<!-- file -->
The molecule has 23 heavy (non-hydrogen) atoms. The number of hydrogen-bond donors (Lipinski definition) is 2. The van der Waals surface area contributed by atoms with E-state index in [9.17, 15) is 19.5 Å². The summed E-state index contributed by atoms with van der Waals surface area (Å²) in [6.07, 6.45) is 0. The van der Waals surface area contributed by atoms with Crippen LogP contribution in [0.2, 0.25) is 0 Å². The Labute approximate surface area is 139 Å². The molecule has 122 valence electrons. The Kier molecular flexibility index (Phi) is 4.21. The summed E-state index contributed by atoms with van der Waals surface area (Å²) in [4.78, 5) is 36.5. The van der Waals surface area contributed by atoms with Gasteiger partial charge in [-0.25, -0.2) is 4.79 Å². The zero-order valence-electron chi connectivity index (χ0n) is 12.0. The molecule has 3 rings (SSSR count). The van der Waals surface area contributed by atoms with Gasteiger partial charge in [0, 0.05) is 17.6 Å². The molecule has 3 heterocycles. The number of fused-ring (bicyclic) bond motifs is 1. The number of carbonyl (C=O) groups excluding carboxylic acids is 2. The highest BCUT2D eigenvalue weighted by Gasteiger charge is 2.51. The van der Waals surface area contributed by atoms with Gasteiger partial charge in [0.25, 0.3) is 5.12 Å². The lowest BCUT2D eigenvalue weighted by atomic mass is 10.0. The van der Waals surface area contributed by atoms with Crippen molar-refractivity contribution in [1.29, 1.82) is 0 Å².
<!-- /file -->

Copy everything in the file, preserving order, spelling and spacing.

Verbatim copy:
The molecule has 23 heavy (non-hydrogen) atoms. The number of hydrogen-bond donors (Lipinski definition) is 2. The van der Waals surface area contributed by atoms with E-state index in [9.17, 15) is 19.5 Å². The summed E-state index contributed by atoms with van der Waals surface area (Å²) in [6.07, 6.45) is 0. The van der Waals surface area contributed by atoms with Crippen LogP contribution in [0.2, 0.25) is 0 Å². The Labute approximate surface area is 139 Å². The molecule has 122 valence electrons. The Kier molecular flexibility index (Phi) is 4.21. The summed E-state index contributed by atoms with van der Waals surface area (Å²) in [4.78, 5) is 36.5. The van der Waals surface area contributed by atoms with Gasteiger partial charge in [-0.25, -0.2) is 4.79 Å². The zero-order valence-electron chi connectivity index (χ0n) is 12.0. The molecule has 3 rings (SSSR count). The van der Waals surface area contributed by atoms with Gasteiger partial charge in [0, 0.05) is 17.6 Å². The molecule has 3 heterocycles. The number of fused-ring (bicyclic) bond motifs is 1. The number of carbonyl (C=O) groups excluding carboxylic acids is 2. The highest BCUT2D eigenvalue weighted by Gasteiger charge is 2.51. The van der Waals surface area contributed by atoms with Gasteiger partial charge in [0.25, 0.3) is 5.12 Å². The lowest BCUT2D eigenvalue weighted by atomic mass is 10.0. The van der Waals surface area contributed by atoms with Crippen molar-refractivity contribution in [1.29, 1.82) is 0 Å².